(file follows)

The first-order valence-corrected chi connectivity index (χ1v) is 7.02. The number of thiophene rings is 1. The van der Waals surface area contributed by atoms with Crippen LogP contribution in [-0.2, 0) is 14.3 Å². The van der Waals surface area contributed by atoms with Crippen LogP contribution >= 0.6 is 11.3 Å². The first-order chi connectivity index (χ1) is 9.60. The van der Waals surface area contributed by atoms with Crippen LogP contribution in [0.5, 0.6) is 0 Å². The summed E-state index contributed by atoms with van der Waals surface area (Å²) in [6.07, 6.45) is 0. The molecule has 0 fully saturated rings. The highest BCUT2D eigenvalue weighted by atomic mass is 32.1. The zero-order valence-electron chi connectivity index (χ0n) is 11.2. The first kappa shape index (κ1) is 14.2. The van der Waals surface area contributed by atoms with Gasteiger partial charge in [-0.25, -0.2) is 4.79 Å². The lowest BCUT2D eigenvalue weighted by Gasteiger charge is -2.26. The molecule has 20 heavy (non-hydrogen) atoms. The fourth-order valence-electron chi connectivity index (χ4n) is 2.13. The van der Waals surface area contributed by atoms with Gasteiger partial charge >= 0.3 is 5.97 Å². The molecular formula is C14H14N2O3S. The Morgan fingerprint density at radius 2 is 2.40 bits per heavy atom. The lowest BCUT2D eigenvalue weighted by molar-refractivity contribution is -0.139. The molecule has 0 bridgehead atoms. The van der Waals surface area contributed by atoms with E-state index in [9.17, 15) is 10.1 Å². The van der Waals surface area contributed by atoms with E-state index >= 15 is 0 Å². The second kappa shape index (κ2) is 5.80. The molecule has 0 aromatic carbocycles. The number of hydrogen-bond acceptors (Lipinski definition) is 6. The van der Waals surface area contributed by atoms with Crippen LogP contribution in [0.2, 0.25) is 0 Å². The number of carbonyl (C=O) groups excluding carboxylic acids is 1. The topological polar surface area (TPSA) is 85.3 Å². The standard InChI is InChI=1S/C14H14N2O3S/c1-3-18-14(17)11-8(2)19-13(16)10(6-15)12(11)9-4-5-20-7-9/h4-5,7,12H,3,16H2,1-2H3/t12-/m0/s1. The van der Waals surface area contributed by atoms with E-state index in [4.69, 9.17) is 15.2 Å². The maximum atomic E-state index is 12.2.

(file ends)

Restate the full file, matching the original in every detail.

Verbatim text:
The first-order valence-corrected chi connectivity index (χ1v) is 7.02. The number of thiophene rings is 1. The van der Waals surface area contributed by atoms with Crippen LogP contribution in [-0.2, 0) is 14.3 Å². The van der Waals surface area contributed by atoms with Crippen LogP contribution >= 0.6 is 11.3 Å². The first-order chi connectivity index (χ1) is 9.60. The van der Waals surface area contributed by atoms with Crippen LogP contribution in [0.5, 0.6) is 0 Å². The summed E-state index contributed by atoms with van der Waals surface area (Å²) in [6.07, 6.45) is 0. The molecule has 0 fully saturated rings. The highest BCUT2D eigenvalue weighted by atomic mass is 32.1. The zero-order valence-electron chi connectivity index (χ0n) is 11.2. The first kappa shape index (κ1) is 14.2. The van der Waals surface area contributed by atoms with Gasteiger partial charge in [-0.25, -0.2) is 4.79 Å². The lowest BCUT2D eigenvalue weighted by Gasteiger charge is -2.26. The molecule has 20 heavy (non-hydrogen) atoms. The fourth-order valence-electron chi connectivity index (χ4n) is 2.13. The van der Waals surface area contributed by atoms with Gasteiger partial charge >= 0.3 is 5.97 Å². The molecular formula is C14H14N2O3S. The Morgan fingerprint density at radius 2 is 2.40 bits per heavy atom. The lowest BCUT2D eigenvalue weighted by molar-refractivity contribution is -0.139. The molecule has 0 bridgehead atoms. The van der Waals surface area contributed by atoms with E-state index in [9.17, 15) is 10.1 Å². The van der Waals surface area contributed by atoms with E-state index >= 15 is 0 Å². The second kappa shape index (κ2) is 5.80. The molecule has 0 aromatic carbocycles. The number of hydrogen-bond acceptors (Lipinski definition) is 6. The van der Waals surface area contributed by atoms with Crippen LogP contribution in [0.2, 0.25) is 0 Å². The number of carbonyl (C=O) groups excluding carboxylic acids is 1. The topological polar surface area (TPSA) is 85.3 Å². The standard InChI is InChI=1S/C14H14N2O3S/c1-3-18-14(17)11-8(2)19-13(16)10(6-15)12(11)9-4-5-20-7-9/h4-5,7,12H,3,16H2,1-2H3/t12-/m0/s1. The van der Waals surface area contributed by atoms with E-state index in [4.69, 9.17) is 15.2 Å². The maximum atomic E-state index is 12.2.